Politics

The New German Government: No Change of Course Towards Europe

The German coalition agreement contains many empty phrases and few concrete suggestions. There is absolutely no sign of a European idea, let alone vision.

Passages such as “we will make every effort to overcome the crisis in Europe and to make a fresh start on the road to a Europe of political and economical strength and social justice… In order to carry out these tasks, the EU needs competent community institutions” sound very nice but are not underpinned by substance.  The text also contains entertaining demands such as this:

“German must in practice be put on an equal footing with the two other working languages, English and French.” Yet another victory for the provincialism of the CSU. It is significant that the coalition manages to be specific on an issue like this, whereas in other areas it remains mostly vague. The Federal President was considerably further advanced when he advocated English as the principal language in his Europe speech.

No trace of the debt redemption pact

But now to the less entertaining parts. It is apparent that the fundamental problem with the policies of the former government persists. Their understanding of the crisis is completely at odds with ours: “The European Union (EU) is experiencing a historically unprecedented period of economic, social and institutional changes and reforms.” That is a slight understatement. Apart from this, the crisis is hardly mentioned in the text and the real situation is glossed over. The excessive national debts are identified as a major cause of the current problems without any mention of the fact that it was the bank bailouts which first led to the extreme indebtedness in most of the crisis countries.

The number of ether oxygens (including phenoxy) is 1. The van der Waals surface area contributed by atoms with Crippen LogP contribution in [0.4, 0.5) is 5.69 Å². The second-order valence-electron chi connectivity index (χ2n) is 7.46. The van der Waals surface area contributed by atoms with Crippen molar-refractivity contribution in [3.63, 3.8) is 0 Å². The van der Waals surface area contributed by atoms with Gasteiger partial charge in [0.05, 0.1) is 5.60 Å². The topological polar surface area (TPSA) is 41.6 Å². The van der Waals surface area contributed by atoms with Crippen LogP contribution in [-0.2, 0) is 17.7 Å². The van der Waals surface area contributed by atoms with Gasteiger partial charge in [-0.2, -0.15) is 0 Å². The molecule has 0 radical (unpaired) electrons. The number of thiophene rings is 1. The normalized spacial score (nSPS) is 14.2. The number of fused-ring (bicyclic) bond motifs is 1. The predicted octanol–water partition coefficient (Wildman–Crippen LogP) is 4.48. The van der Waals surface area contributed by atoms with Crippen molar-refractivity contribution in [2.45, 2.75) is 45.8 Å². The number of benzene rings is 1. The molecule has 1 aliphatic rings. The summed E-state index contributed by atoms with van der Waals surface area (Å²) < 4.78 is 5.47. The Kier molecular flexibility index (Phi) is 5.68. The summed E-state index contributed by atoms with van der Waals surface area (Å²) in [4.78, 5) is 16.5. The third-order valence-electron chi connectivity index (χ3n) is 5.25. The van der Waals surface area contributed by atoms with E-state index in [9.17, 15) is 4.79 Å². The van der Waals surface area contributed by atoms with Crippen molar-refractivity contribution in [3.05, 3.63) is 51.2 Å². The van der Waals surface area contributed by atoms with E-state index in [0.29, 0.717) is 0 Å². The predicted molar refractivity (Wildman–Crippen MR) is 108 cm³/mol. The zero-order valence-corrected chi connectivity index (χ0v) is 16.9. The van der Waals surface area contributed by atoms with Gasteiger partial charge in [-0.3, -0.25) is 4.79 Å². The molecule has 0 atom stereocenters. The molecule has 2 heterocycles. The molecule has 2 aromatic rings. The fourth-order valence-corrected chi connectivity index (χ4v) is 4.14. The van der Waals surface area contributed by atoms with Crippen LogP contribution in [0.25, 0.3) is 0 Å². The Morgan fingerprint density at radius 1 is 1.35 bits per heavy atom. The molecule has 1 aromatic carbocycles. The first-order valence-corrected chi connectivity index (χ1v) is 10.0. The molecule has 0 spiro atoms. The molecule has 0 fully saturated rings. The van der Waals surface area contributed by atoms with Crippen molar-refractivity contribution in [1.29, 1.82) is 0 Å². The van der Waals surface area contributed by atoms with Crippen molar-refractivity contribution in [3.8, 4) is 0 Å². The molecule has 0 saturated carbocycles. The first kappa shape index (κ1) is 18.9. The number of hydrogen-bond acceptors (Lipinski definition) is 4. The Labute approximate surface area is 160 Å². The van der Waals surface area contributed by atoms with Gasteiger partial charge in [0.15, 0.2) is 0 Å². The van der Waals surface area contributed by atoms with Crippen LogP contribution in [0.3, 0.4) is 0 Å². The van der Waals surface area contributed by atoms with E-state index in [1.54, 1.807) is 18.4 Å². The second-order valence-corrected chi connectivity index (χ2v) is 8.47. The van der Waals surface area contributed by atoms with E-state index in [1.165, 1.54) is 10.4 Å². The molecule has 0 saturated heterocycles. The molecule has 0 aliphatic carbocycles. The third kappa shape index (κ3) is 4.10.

At several points in the text, the coalition agreement stresses the importance of consolidation and structural reforms for improving competitiveness. Similarly, consolidation measures are the only debt reduction instrument proposed; there is no trace of the debt redemption pact.

This passage is particularly instructive:

But the principle that each member state is responsible for its own liabilities must be upheld. Any form of communitization of national debts would jeopardize the responsible national policy necessary in every single member state. National budgetary responsibility and supranational, joint liability are incompatible. Assistance loans from European rescue programmes should only be approved as a last resort if the stability of the eurozone as a whole is under threat. We want countries in crisis to play a major part themselves in overcoming the crisis and to put in their own resources before they receive assistance loans.

These should only be approved in return for acceptance by the receiving countries of strict conditions or reforms and consolidation measures. A clear plan for ensuring their ability to service the debt is a prerequisite. Beyond this, democratic control over all forms of support is of paramount importance: ESM funds will continue to be provided only after approval by the Bundestag.” 

The social-democratic surrender

The SPD caved in very early on in the negotiations and no longer advocates joint government bonds at the European level or the European Redemption Fund proposed by the German Council of Economic Experts. Not even a tiny loophole is left open: instead, “any form of communitization of national debt” is rejected. So the fundamental problem remains unresolved, and the assurance that Germany is willing to offer support through “assistance loans and technical help” will not alter that at all.

The evolution of the ESM into a community institution and democratic control through the European Parliament are no longer on the table.